Le Chevalier du Labyrinthe was a French adaptation of Knightmare. It was produced by an independent television company (Marina Productions) and broadcast on Antenne 2.
Le Chevalier du Labyrinthe ran from September 1990 on a weekly basis for two series. Over 100 episodes were made, and it is still fondly remembered by French viewers.
(Derived from the French production press pack.)
One of the four players becomes the 'Knight of the Labyrinth'. He or she is assisted in his quest by three friends as they navigate rooms of the castle.
With the help of the advisors and the Master, the knight must solve riddles, answer questions, avoid traps, cross narrow passages, and face strange creatures.
If the knight perishes, it is replaced by one of the advisors. If three knights are eliminated, the team loses the game.
To complete the game, the players must be attentive and record everything they hear. The knowledge they accumulate will allow them to reach the final stage and claim their prize.
In the first series, quests began in the dice room, as in Knightmare Series 3. Many of the rooms, traps and hazards were familiar from the 1989 series.
Inside the labyrinth, the first principal goal was to reach Merlin's chamber. The knight crossed the void to summon Merlin by answering questions from Morganne la Fée.
Merlin assessed what the team had learnt during their quest (including answers they had not known in earlier rooms). Once he was satisfied, the knight sat on his throne and was transported to the treasure room for the final challenge.
The knight removes the helmet before solving a puzzle on the table (against the clock in the second series). If the knight succeeds, he/she is able to draw a sword from a stone, revealing the prizes.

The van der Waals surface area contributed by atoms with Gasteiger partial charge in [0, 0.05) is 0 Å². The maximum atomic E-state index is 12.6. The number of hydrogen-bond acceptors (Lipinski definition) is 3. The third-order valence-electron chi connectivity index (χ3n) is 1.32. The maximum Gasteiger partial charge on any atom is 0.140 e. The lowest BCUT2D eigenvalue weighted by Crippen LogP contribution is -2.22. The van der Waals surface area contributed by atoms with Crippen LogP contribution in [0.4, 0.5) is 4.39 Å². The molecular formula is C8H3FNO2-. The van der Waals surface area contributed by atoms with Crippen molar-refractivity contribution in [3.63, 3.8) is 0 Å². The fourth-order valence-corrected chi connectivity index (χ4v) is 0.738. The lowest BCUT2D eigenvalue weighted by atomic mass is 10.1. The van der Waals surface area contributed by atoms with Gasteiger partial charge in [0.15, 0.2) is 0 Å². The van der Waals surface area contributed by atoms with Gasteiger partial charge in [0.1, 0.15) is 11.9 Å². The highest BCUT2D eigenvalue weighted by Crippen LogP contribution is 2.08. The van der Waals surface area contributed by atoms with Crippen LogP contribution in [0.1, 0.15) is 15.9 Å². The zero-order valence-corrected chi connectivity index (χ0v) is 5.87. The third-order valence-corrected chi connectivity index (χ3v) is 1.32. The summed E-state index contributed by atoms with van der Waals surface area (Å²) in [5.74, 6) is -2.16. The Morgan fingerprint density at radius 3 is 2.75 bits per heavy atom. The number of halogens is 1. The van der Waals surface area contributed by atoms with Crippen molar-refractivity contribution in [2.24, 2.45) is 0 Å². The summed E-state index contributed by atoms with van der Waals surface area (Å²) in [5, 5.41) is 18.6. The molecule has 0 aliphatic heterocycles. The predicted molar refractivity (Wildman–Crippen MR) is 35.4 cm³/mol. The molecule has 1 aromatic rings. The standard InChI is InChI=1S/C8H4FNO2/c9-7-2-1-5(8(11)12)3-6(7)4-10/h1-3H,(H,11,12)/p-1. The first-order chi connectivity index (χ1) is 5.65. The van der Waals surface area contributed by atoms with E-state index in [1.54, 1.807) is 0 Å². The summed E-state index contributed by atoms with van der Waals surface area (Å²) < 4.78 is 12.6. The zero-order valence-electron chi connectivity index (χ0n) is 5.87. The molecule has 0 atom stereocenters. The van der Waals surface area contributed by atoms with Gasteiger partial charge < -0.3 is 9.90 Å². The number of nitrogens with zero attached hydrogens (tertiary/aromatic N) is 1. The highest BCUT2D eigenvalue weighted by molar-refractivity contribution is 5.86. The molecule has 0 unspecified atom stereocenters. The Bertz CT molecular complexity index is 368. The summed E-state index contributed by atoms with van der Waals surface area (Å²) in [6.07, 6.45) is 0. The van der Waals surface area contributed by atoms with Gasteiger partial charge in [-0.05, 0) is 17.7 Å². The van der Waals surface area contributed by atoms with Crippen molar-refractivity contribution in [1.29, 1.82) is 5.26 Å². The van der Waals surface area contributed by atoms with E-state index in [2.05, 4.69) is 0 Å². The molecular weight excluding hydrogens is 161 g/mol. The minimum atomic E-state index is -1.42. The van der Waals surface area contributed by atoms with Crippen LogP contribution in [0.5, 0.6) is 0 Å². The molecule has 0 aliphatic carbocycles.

Three locations were purpose-built: the castle antechamber, a balcony for the advisors, and the final treasure zone (salle du trésor).
Most of the gameplay rooms were based on David Rowe's artwork for Series 3 (1989), using chromakey and an Amiga 2000 for effects.
Some of David's illustrations were adapted slightly to introduce a different obstacle. By the second series, new and unseen rooms had been commissioned.
As teams had numerous 'lives', the average difficulty level was higher. Some rooms that featured often in Chevalier were rarely seen on Knightmare.
Knights were often made to attempt rooms in a different way to Knightmare. This emphasised the reuse of stock footage, such as goblin pursuits in the Stalactite Caves.
Le Chevalier du Labyrinthe had a much smaller cast then Knightmare (as few as five), and therefore a smaller range of characters. Most of the cast played several characters.
Some of these had clear parallels to Knightmare, such as Merlin (like-for-like), Velda (like-for-like), Bouffon (Motley), Mandragore (Mildred), and a talking raven, Tarok.
Others were more original, including Morgane la Fée (a fairy), and the underworld spectre of Tados, who inhabited the cave usually associated with Cedric the Mad Monk.
The actors are considered legends in France and are well-known through other roles in television and film. The 'Master of the Castle', Georges Beller, is particularly eminent in France as a host and entertainer.
Sponsored by SEGA / Virgin Leisure
The show was initially sponsored by SEGA, the market leader in Europe for gaming consoles in 1990. Winners during the first series received a SEGA Master System. The production press pack explains:
Le Chavalier du Labyrinthe reflects young people's passion for adventures and video games. Like the show, the SEGA Master System transports games players into an imaginary world.
The SEGA Master System is a high-tech console for television. Priced at 690F, showing the calibre of the prize, the SEGA console has a catalogue of over 100 games.
SEGA also contributes to the generic tape announcements of Le Chavalier du Labyrinthe.